CharlesRiver

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CHARLES RIVER LODGE

Location: West Medway

Chartered By: William Sewall Gardner

Charter Date: 03/08/1871 1871-43

Precedence Date: 03/09/1870

Current Status: Active


PAST MASTERS

  • Alfred Ashton, 1870
  • James M. Seavey, 1871, 1872
  • William K. McKean, 1873, 1874
  • Roswell K. Colcord, 1875
  • Charles W. Seavey, 1876, 1877
  • George H. Daniels, 1878, 1879
  • Clarke P. Harding, 1880-1882; SN
  • George R. Temple, 1883, 1884
  • Edward S. Harding, 1885, 1886
  • Almond G. Partridge, 1887, 1888, 1898; Mem
  • James H. Wood, 1889
  • Elmer E. Holbrook, 1890, 1891
  • Sylvester Greenwood, 1892, 1893
  • George M. Harding, 1894-1896
  • Charles F. Hutchinson, 1897
  • Charles P. Griffin, 1899, 1900
  • Warren E. Fairbanks, 1901, 1902
  • Henry C. Holbrook, 1903, 1904
  • J. Even Partridge, 1905, 1906
  • David Bigwood, 1907
  • Herbert W. Shaw, 1908, 1909; SN
  • William W. Ollendorff, 1910, 1911; N
  • Albert L. Saunders, 1923, 1924
  • George W. Howarth, 1912, 1913
  • Osgood T. Dean, 1914, 1915
  • Will P. Bickley, 1916, 1917
  • W. Irving Kelsey, 1918, 1919
  • Harry J. Adams, 1920, 1921
  • Albert L. Saunders, 1922, 1923
  • Richard D. Chase, 1924, 1925
  • John R. Labaree, 1926, 1927
  • Ralph L. King, 1928
  • Ernest T. Camp, 1929
  • Laurence A. Mott, 1930
  • Fred B. Clark, 1931
  • H. W. Blethen, 1932
  • Edward A. Harding, 1933; SN
  • John L. Hunter, 1934, 1935
  • Andrew T. Watson, 1936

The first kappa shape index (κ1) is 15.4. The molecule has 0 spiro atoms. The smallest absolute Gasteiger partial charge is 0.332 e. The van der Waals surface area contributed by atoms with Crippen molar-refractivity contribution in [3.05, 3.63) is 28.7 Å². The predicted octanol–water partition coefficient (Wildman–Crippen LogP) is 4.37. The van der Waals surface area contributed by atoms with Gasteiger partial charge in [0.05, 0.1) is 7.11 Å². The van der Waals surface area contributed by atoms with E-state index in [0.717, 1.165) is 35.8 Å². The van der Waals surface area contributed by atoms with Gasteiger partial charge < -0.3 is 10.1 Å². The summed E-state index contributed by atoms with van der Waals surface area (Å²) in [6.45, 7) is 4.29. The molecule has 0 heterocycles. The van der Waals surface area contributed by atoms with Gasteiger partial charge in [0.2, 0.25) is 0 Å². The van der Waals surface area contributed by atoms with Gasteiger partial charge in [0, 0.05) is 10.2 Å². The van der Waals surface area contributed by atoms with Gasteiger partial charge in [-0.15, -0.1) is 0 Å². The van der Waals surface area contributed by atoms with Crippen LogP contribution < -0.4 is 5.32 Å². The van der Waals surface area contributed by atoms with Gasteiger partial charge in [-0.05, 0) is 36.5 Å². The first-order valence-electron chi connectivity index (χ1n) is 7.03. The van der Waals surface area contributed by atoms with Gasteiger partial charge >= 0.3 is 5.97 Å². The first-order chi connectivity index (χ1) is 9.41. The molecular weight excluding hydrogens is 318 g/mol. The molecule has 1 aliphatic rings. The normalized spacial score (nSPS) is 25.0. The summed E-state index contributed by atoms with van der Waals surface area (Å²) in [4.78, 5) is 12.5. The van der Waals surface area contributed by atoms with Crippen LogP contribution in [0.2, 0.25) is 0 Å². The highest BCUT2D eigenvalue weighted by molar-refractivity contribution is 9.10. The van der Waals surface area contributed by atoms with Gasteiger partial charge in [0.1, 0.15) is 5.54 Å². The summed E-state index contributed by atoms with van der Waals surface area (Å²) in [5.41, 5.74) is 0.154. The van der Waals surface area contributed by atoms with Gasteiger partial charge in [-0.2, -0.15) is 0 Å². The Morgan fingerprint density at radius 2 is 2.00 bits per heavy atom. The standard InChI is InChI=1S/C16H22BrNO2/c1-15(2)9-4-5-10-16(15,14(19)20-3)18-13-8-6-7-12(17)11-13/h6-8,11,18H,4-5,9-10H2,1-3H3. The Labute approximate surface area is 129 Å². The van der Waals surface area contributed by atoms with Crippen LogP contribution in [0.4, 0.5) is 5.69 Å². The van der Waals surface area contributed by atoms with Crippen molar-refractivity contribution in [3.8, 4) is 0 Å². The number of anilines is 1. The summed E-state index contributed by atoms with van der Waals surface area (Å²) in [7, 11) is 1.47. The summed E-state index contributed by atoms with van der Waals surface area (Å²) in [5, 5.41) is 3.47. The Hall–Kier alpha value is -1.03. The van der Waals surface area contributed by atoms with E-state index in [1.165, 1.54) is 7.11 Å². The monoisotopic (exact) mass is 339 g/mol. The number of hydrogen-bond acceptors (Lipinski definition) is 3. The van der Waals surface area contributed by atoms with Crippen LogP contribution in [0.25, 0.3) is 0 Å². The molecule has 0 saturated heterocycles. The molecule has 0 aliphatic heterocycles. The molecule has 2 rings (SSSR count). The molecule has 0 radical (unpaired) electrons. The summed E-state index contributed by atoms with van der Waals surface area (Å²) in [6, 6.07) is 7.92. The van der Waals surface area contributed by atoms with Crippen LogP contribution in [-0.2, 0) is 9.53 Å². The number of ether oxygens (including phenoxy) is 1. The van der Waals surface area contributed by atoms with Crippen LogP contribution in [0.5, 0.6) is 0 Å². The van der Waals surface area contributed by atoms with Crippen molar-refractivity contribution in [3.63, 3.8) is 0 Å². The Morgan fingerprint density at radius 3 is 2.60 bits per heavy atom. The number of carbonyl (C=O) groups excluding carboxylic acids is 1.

• William W. Fairbanks, 1937
  • Alden B. Cole, 1938
  • Arthur D. Hill, 1939
  • Abraham T. Handverger, 1940; SN
  • Samuel W. Baader, 1941
  • William R. Simpson, 1942
  • Ambrose R. Saunders, 1943
  • Daniel L. Phillips, 1944
  • Wilfred M. Leggee, 1945
  • Edwin H. Gronberg, 1946
  • Irving A. Gilfix, 1947
  • George L. Hamilton, 1948
  • Robert E. Milligan, 1949
  • Clifford W. Bosselman, 1950
  • Howard C. Ayer, 1951
  • John H. Wilson, 1952
  • Ralph Schwendenman, 1953
  • Joseph A. Roberts, 1954
  • Anthony Ciliberti, 1955
  • Lawrence MacKenney, 1956
  • Cornelius C. Stokes, 1957
  • Wallace D. Wills, 1958
  • Gildo Pederzini, 1959
  • Harold A. Morton, 1960
  • Robert R. Blake, 1961
  • Wallis G. Phillips, 1962
  • Allan A. Kingsbury, 1963
  • Morris Geller, 1964; N
  • C. Theodore Whitley, 1965 PDDGM
  • Howard N. Kane, 1966
  • J. Stanley McQuade, 1967
  • William B. Duncan, 1968
  • Gordon Thurlow, 1969
  • Keith A. Krewson, 1970
  • Richard W. Graham, 1971, 1981; PDDGM
  • Ronald J. Dolloff, 1972
  • Alexander Boudreau, 1973
  • Alfred B. Wood, 1974
  • James R. Matthews, 1975
  • Philip A. Prairie, 1976
  • Raymond H. McCausland, 1977
  • Robert L. Ripley, 1978
  • John T. Doyle, 1979
  • Wayne M. Vinton, 1980, 1991, 2004, 2005
  • Frederick H. McMaster, 1982
  • Robert S. Doucette, 1983
  • Hugh F. McGrail, 1984
  • Philip E. Hollister, 1985
  • Eugene R. Liscombe, 1986
  • Gilbert F. McMaster, 1987
  • Thomas A. Lacouture, 1988
  • Norman E. Vine, 1989
  • Mark G. Cerel, 1990, 1998-2001
  • Richard M. Huber, 1992
  • Timothy C. Eburne, 1993
  • Francis E. Martinis, 1994
  • Barry J. Vidito, 1995
  • Stephen S. Abate, 1996, 1997
  • Frederick R. L. Wise, 2002, 2003